[0039] In fluid contact with the gas source 1 is a metering valve 2. This valve is similar to metering valves currently in use for pressurized metered dose inhalers (pMDIs). There are numerous ways to actuate the metering valve, including pressing down on gas source 1 so that an end portion of the source 1 is moved toward and mechanically displaces and opens the metering valve 2. Other methods include, but are not limited to, mechanical and electronic breath actuation.

[0040] Because dosing reproducibility is important, the reproducibility of metering valve 2 must be such that 90% of actuations meter out an amount within ±25% of the target amount, preferably within ±15% of the target amount, still more preferably within ±5% of the target amount when the valve is repeatably actuated. Alternatively, metering valve 2 may be replaced by a mechanism for controlling a chemical reaction to generate a predetermined amount of gas. Alternatively, the amount of gas can be metered by a timing means that controls the amount of time that the pressurized gas is delivered to the system. The timing component could be but is not limited to a mechanical timer, or an electronic timer. Preferably, the timing means is a pneumatic timer. [0041] The canister 1 may be a permanent part of the device. However, the canister 1 is more likely inserted into the docking unit 40 and placed in a position such that it has a gas tight connection with the chamber 3. The device can be sold without a canister in place and canisters can be sold separately. The canister may be designed to have only enough gas to expel all of the formulation from the reservoir 4. Alternatively, the canister may have sufficient gas to expel all of the formulation from several reservoirs so that the canister can be removed from the docking chamber 40 and placed within a device with a fully charged reservoir 4.

[0042] Upon metering of the gas source, the metering valve releases gas into plenum 3, causing the internal volume of the plenum or chamber 3 to increase in pressure. By controlling the volume of the plenum 3 and the amount of gas metered, any pressure up to the pressure equal to that within gas source 1 can be achieved. Fully contained within plenum 3 and surrounded by gas is a flexible reservoir 4. Linking mechanism 14 is used to seal off plenum 3 following a delivery event. The aerosol is generated into and delivered to the patient through mouth piece 36.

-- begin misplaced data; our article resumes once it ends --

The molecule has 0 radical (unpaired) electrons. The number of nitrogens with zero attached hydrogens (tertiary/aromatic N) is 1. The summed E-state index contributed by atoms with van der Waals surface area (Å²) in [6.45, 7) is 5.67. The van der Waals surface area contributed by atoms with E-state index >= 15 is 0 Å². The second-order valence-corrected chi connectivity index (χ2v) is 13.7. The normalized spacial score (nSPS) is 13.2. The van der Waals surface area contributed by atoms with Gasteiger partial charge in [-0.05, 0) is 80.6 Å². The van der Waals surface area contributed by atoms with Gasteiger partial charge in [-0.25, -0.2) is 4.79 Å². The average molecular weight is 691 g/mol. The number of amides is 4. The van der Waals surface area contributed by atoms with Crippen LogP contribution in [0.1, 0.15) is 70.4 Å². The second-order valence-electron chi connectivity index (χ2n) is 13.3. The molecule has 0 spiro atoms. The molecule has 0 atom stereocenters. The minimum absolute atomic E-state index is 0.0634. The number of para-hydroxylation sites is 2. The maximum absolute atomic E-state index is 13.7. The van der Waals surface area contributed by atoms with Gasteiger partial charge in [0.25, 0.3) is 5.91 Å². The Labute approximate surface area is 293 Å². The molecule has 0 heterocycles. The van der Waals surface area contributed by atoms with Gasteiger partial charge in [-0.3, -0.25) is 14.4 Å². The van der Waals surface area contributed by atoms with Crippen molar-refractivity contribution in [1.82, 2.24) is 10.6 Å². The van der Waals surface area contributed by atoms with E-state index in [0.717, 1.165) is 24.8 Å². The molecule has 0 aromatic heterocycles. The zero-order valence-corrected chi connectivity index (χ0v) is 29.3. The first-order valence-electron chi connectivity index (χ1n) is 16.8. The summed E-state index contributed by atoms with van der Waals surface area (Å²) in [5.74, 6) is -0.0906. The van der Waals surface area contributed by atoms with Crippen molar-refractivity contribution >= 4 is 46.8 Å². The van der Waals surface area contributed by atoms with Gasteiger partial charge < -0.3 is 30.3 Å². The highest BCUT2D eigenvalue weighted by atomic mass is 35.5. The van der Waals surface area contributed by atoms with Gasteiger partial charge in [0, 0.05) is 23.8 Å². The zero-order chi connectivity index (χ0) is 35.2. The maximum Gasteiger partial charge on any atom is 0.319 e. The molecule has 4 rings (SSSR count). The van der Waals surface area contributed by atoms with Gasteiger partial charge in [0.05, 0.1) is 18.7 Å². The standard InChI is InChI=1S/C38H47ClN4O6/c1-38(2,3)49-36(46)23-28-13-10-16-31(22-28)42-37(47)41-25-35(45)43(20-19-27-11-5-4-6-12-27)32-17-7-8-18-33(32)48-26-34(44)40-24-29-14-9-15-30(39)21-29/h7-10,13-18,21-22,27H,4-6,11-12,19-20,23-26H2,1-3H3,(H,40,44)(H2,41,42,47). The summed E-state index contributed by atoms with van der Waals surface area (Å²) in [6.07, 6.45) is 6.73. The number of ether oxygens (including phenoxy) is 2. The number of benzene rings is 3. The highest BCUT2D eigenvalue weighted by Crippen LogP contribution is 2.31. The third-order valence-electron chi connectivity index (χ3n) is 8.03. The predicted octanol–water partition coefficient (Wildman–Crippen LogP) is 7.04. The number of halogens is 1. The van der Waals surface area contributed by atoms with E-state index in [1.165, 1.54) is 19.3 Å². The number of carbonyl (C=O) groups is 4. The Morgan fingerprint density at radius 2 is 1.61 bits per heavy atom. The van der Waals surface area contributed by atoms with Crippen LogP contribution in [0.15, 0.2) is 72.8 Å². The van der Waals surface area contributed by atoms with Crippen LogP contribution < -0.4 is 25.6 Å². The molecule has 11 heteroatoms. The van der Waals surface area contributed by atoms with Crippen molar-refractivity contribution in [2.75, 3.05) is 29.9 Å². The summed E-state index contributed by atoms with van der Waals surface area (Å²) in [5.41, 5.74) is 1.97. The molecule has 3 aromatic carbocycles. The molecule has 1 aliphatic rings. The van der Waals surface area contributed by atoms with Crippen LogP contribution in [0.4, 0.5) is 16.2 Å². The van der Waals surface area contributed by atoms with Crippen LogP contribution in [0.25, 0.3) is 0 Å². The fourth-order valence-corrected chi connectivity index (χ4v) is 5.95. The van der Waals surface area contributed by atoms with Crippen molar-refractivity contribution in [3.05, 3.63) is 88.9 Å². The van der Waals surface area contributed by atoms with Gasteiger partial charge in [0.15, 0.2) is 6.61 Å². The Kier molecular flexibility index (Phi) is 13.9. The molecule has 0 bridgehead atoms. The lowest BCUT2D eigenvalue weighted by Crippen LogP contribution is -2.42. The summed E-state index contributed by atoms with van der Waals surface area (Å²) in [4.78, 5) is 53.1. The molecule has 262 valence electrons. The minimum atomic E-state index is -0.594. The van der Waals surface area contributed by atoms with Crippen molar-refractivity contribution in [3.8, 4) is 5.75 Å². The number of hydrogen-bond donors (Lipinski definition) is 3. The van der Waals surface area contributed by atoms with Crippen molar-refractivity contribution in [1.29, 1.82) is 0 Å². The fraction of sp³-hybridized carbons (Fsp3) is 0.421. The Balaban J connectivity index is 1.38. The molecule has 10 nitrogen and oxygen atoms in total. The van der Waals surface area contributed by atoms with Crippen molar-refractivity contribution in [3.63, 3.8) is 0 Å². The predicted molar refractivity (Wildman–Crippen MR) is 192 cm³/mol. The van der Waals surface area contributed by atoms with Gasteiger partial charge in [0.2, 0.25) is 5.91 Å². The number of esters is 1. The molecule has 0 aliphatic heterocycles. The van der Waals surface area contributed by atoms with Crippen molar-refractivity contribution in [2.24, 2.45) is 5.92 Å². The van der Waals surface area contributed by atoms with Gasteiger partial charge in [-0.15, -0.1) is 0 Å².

[0043] Figure 2 shows a schematic of one embodiment of the method of using the gas pressure to meter a pre-determined amount of formulation from reservoir 4. In reservoir 4, the liquid formulation is contained within a flexible container 7, which is itself contained within a housing 5. Housing 5 is in fluid communication with the pressurized gas contained in plenum 3 via opening 6. Flexible container 7 can be implemented in many ways, including but not limited to a balloon bladder bellows, diaphragm, piston/cylinder, or the like. Preferably it is a polymer, foil or a laminate thereof. Many different materials could be used for flexible container 7, so long as they have acceptable properties that do not impact the formulation adversely, including low extractables. Preferred materials include polyethelene, Cyclo Olefin Copolymers (COCs) and the like for drug contact, Polychlorotrifluoroethylene Chlorotrifluoroethene (PCTFE) or a foil such as aluminum for vapor barrier properties, and polymers such as nylon or polyester for mechanical strength.

[0044] When plenum 3 is pressurized, housing 5 will also be pressurized via opening 6. This pressure will compress flexible container 7 and drive the liquid formulation though capillary 9. The liquid formulation is then focused toward orifice 10, and the process of gas and liquid flow toward and through orifice 10 forms an aerosol 11.

[0045] One side of plenum 3, side 8, can be inwardly profiled or otherwise shaped such that the gas velocity v outside of opening 6 is reduced from the pressure the gas would have in plenum 3 in the absence of flow by the amount 1A pv2, but greater than the surrounding ambient pressure and greater than the pressure at the exit of capillary 9. Alternative ways of achieving the desired pressure include the use of a venturi, or a pressure regulator.

[0046] By the proper choice of the position and area of opening 6, gas velocity outside of opening 6, stiffness of flexible container 7, viscosity of the formulation, and length and interior cross-section of capillary 9, the amount and rate of delivery of the formulation can be controlled. It is preferred not to include additives in the formulation to alter the viscosity. Preferably the container 7 is flexible enough, and the opening 6 is large enough, that the rate and amount of formulation delivered is largely set by the position of opening 6, the gas velocity outside of opening 6, and the dimensions of capillary 9.